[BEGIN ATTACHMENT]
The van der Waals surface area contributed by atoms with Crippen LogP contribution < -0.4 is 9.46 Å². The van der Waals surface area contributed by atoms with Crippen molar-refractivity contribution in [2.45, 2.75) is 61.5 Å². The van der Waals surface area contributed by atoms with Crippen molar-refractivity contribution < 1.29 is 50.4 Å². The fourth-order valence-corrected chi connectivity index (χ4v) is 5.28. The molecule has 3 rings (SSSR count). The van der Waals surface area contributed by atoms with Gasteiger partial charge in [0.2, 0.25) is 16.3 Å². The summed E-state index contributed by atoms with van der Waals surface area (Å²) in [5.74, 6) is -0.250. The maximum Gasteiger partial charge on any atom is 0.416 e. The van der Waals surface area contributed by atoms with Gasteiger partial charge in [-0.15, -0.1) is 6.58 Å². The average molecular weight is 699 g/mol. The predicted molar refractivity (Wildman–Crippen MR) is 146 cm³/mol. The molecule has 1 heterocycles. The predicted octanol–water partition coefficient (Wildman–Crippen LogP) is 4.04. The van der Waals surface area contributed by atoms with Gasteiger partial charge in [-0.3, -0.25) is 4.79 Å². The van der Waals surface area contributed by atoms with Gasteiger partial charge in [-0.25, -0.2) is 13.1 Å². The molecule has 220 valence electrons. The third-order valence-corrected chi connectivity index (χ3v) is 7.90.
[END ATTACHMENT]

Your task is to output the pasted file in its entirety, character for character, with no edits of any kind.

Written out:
The van der Waals surface area contributed by atoms with Crippen LogP contribution < -0.4 is 9.46 Å². The van der Waals surface area contributed by atoms with Crippen molar-refractivity contribution in [2.45, 2.75) is 61.5 Å². The van der Waals surface area contributed by atoms with Crippen molar-refractivity contribution < 1.29 is 50.4 Å². The fourth-order valence-corrected chi connectivity index (χ4v) is 5.28. The molecule has 3 rings (SSSR count). The van der Waals surface area contributed by atoms with Gasteiger partial charge in [0.2, 0.25) is 16.3 Å². The summed E-state index contributed by atoms with van der Waals surface area (Å²) in [5.74, 6) is -0.250. The maximum Gasteiger partial charge on any atom is 0.416 e. The van der Waals surface area contributed by atoms with Gasteiger partial charge in [-0.15, -0.1) is 6.58 Å². The average molecular weight is 699 g/mol. The predicted molar refractivity (Wildman–Crippen MR) is 146 cm³/mol. The molecule has 1 heterocycles. The predicted octanol–water partition coefficient (Wildman–Crippen LogP) is 4.04. The van der Waals surface area contributed by atoms with Gasteiger partial charge in [-0.3, -0.25) is 4.79 Å². The van der Waals surface area contributed by atoms with Gasteiger partial charge in [-0.25, -0.2) is 13.1 Å². The molecule has 220 valence electrons. The third-order valence-corrected chi connectivity index (χ3v) is 7.90.